In the spring, Kousa Dogwood trees are recognized and highly valued for their ornamental blooms. The trees appear to produce large white flowers with pointed petals, but in actuality, the white "flower petals" seen on the tree are bracts, a type of modified leaf. The bracts surround the tree's true flower, which is a tiny cluster of yellow-green blooms, and the bracts are meant to attract pollinators to the flowers using their bright white hue. The flowers, combined with the bracts, range 2 to 7 centimeters in diameter and almost entirely cover the tree when in bloom, giving the trees an appearance reminiscent of a cherry blossom tree. In Japan, the blooms have inspired some to refer to the trees as Yamaboushi, a curious descriptor meaning "mountain priest." It is said the yellow-green smooth flower bulbs resemble the bald heads of priests that reside in the famous temples on Mt. Hiezian in Kyoto, and the white bracts look like the hoods or clothing that the priests commonly wear. Beyond their whimsical moniker, Kousa Dogwood trees symbolize purity and friendship according to the Japanese language of flowers. This symbol has been used in public relations between Japan and the United States since 1912, when Japan gifted the United States over 3,000 cherry trees as a token of friendship. Later between 2012 and 2015, the United States sent Japan over 3,000 dogwood trees as a part of the Tree of Friendship Dogwood Initiative. The dogwood trees sent to Japan were a North American species favored for their blooms and were planted throughout 84 sites in Japan, including areas in Okinawa, Chubu, Shikoku, Kanto, Tohoku, Chuoku, Kyushu, and Shikoku. One of the most historical sites where the trees were planted was at Peace Boulevard in Hiroshima, Japan. The trees were planted on the 70th anniversary of the atomic bombing in 2015, and Kousa Dogwood trees are used as a living reminder of international friendship that extends beyond historical conflicts.
Kousa Dogwood trees are native to Asia, specifically temperate forests of China, Japan, and Korea, and have been growing wild since ancient times. The trees have been domesticated over time in Asia as a landscape ornamental and are valued for their size, durability, and disease resistance. The trees are also planted for their colorful fall foliage and springtime blossoms. In 1875, Kousa Dogwood trees were introduced into the United States and were widely planted along the east coast from New York to Georgia. Kousa Dogwood berries are a seasonal delicacy only foraged from the landscape, naturalized, or wild trees. The fruits are not commercially cultivated due to their delicate nature and short shelf life, but they are widely gathered throughout Asia and the eastern United States as a specialty drupe. In Japan, Kousa Dogwood trees thrive in the mountains from Honshu Island south to Kyushu Island. The trees are planted in public gardens, parks, and along streets in Asia and are also found in China and Korea. In the United States, Kousa Dogwood trees have naturalized in New York state and are grown in home gardens and in forests along the east coast of the United States. When in season, Kousa Dogwood berries are occasionally offered through fresh markets, farmer's markets, and select distributors.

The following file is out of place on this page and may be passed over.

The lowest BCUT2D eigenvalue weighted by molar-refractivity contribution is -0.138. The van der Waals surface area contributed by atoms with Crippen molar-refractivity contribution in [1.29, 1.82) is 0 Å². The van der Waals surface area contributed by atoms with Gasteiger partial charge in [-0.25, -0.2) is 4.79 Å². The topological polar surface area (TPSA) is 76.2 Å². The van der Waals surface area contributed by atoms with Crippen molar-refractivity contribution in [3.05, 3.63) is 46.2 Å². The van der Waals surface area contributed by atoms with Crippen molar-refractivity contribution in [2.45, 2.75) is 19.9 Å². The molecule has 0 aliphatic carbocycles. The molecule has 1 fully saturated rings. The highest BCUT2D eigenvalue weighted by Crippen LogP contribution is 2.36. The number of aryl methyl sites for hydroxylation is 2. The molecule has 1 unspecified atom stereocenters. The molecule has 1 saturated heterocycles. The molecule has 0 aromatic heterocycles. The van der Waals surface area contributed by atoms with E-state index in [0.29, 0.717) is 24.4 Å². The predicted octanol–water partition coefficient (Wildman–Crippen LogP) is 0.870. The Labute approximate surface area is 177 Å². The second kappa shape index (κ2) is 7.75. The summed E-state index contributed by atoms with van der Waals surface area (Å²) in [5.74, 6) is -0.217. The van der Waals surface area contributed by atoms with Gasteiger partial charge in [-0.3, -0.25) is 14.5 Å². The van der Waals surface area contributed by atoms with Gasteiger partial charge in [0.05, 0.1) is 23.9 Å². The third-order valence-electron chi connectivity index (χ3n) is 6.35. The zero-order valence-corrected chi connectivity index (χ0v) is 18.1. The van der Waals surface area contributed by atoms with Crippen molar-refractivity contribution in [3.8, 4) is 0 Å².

Recipes that include Kousa Dogwood Berries. One is easiest, three is harder.
|Less Noise-More Green||Foraging for Kousa Dogwood Berries and Muffin|
|Edible Terrain||Kousa Dogwood Frozen Yogurt|
|Harvest and Yarn||Chai Kousa (dogwoood) Jam|